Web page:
• Actually, the first part of the chapter has everything to do with evangelism. Yes, he is teaching believers, so he is not evangelizing them when he is writing this chapter to them. He is, however, recounting in summary form what he did preach to them when he did evangelize them. He is making known (15:1) in summary form the message (15:3-5) by which they were saved (15:2). This is a very important passage for knowing how we are to evangelize people; it just does not tell us everything we are to say nor exactly necessarily how we are to say even what is summarized here.

          I’m not sure what you mean by people “who still speak of baptismal regeneration.” If you mean that they say that is how they were saved, they are wrong. Without actually talking to them, it is hard to say what their spiritual status may be, but someone who dogmatically says that they are saved because they have been baptized and it was the baptism that saved them has major spiritual needs and very well may not be saved.

          Saying that there is no resurrection (15:12) is actually the big point that Paul is opposing in 1 Cor. 15. If there is no resurrection of the dead, then Christ is not risen (15:15). If Christ is not risen, the whole faith is worthless (15:14-19). Paul goes on to argue from the fact that Christ is risen (15:20) that there certainly will be a resurrection of the dead and then expands greatly on that point in the rest of the chapter.

          If someone says that there is no resurrection, there is no basis for them to believe in Christ for salvation. The two are inseparable. People may be confused and need teaching to clarify their thinking, but anyone who persistently denies or even doubts a future resurrection of the dead has no basis to claim that he is a Christian. Such people are rejecting the plain testimony of the Bible and are in grave spiritual danger. That’s why Paul writes 58 verses in this his longest chapter to address that problem.

          • I agree that if someone does not believe in the resurrection they most likely are not saved, but to say there is no resurrection can be the product of confusion (or brainwashing). Back to my church of Christ example: if someone says “you must be baptized to be saved” that does not mean that they really believe in baptisimal regeneration. they say it because it has been pounded into there heads for years. And if there is no one that can teach them where they’re going wrong, it will continue (unless the Lord intervenes). So when Paul wrote to corinth he said” some say”. They were mixed up about a few things, but not lost. So then this chapter is about correcting a misunderstanding or if you like the term, “evangelizing them”. I agree with what you say about the gospel , but his motives for writing this chapter were instructional rather than soul winning.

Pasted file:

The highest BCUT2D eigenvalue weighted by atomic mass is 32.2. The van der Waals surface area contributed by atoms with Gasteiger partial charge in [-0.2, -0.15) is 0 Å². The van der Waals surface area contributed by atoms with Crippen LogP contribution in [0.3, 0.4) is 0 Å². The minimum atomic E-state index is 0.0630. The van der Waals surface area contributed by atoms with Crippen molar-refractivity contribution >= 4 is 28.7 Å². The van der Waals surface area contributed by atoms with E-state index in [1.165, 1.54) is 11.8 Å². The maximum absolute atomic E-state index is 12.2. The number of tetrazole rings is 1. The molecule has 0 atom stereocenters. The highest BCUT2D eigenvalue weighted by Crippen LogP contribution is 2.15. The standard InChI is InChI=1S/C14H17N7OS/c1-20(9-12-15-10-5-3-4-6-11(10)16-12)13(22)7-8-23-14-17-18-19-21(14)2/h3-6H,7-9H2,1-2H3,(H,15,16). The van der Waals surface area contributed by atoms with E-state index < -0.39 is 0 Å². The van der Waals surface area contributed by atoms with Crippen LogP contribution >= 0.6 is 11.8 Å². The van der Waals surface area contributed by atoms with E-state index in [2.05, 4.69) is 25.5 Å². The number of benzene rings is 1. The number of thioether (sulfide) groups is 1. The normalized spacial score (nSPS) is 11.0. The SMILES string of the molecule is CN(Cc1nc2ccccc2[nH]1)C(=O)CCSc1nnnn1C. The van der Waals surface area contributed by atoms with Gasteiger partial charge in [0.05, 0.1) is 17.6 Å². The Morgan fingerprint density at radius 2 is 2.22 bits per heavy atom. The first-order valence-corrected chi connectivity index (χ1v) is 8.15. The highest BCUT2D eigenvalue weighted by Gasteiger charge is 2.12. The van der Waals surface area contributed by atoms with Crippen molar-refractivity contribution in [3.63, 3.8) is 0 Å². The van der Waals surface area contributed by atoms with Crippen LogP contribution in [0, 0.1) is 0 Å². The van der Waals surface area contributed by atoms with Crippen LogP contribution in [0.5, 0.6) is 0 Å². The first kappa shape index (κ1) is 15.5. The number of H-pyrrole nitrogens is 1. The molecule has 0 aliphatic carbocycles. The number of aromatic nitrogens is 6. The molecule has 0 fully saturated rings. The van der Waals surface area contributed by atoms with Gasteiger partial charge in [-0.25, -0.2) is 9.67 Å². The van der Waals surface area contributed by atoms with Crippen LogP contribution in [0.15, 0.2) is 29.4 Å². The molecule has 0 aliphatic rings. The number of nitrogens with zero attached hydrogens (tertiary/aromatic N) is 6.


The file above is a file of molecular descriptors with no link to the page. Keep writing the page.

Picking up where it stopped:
• You are right about the possibility of people being confused or brainwashed who may not really firmly believe what they have been told and say.

            Paul’s main point in the early part of 1 Cor. 15 is that if you do not believe in the resurrection, then Jesus is also not risen and so your faith is worthless. There may be confused people who are saved because they have believed that Jesus rose but somehow they still believe that there is no resurrection for themselves or for others. After being taught and having the truth explained clearly to him, anyone who firmly does not believe that there is a resurrection even though he says that he believes that Jesus rose from the dead is not just confused; he is unsaved.